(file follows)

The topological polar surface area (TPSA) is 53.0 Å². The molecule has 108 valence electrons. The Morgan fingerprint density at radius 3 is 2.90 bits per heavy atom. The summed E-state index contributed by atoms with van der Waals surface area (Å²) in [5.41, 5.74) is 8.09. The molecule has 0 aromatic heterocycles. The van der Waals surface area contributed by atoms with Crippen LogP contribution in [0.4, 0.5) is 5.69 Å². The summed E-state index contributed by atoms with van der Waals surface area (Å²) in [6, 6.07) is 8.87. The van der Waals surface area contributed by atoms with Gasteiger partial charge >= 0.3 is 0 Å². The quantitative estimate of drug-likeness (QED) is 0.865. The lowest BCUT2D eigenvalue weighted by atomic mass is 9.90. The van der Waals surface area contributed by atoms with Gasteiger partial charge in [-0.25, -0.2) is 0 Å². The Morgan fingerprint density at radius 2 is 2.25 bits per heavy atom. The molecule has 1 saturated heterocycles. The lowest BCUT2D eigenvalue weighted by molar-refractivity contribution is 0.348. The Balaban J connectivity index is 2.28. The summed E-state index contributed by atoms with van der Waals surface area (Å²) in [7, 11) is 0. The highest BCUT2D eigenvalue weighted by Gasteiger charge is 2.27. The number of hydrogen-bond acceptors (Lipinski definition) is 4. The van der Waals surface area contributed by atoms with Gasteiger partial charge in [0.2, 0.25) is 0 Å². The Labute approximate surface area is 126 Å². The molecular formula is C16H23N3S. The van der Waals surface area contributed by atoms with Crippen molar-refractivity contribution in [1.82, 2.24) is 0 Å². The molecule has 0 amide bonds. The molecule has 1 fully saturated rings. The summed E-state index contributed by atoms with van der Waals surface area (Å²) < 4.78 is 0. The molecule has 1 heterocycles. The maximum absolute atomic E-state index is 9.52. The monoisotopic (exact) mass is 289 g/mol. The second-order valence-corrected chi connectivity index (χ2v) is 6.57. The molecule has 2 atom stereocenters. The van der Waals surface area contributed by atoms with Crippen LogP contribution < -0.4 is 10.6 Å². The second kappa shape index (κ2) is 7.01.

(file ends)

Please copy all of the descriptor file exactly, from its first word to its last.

The topological polar surface area (TPSA) is 53.0 Å². The molecule has 108 valence electrons. The Morgan fingerprint density at radius 3 is 2.90 bits per heavy atom. The summed E-state index contributed by atoms with van der Waals surface area (Å²) in [5.41, 5.74) is 8.09. The molecule has 0 aromatic heterocycles. The van der Waals surface area contributed by atoms with Crippen LogP contribution in [0.4, 0.5) is 5.69 Å². The summed E-state index contributed by atoms with van der Waals surface area (Å²) in [6, 6.07) is 8.87. The van der Waals surface area contributed by atoms with Gasteiger partial charge >= 0.3 is 0 Å². The quantitative estimate of drug-likeness (QED) is 0.865. The lowest BCUT2D eigenvalue weighted by atomic mass is 9.90. The van der Waals surface area contributed by atoms with Gasteiger partial charge in [-0.25, -0.2) is 0 Å². The Morgan fingerprint density at radius 2 is 2.25 bits per heavy atom. The molecule has 1 saturated heterocycles. The lowest BCUT2D eigenvalue weighted by molar-refractivity contribution is 0.348. The Balaban J connectivity index is 2.28. The summed E-state index contributed by atoms with van der Waals surface area (Å²) in [7, 11) is 0. The highest BCUT2D eigenvalue weighted by Gasteiger charge is 2.27. The number of hydrogen-bond acceptors (Lipinski definition) is 4. The van der Waals surface area contributed by atoms with Gasteiger partial charge in [0.2, 0.25) is 0 Å². The Labute approximate surface area is 126 Å². The molecular formula is C16H23N3S. The van der Waals surface area contributed by atoms with Crippen molar-refractivity contribution in [1.82, 2.24) is 0 Å². The molecule has 0 amide bonds. The molecule has 1 fully saturated rings. The summed E-state index contributed by atoms with van der Waals surface area (Å²) < 4.78 is 0. The molecule has 1 heterocycles. The maximum absolute atomic E-state index is 9.52. The monoisotopic (exact) mass is 289 g/mol. The second-order valence-corrected chi connectivity index (χ2v) is 6.57. The molecule has 2 atom stereocenters. The van der Waals surface area contributed by atoms with Crippen LogP contribution < -0.4 is 10.6 Å². The second kappa shape index (κ2) is 7.01.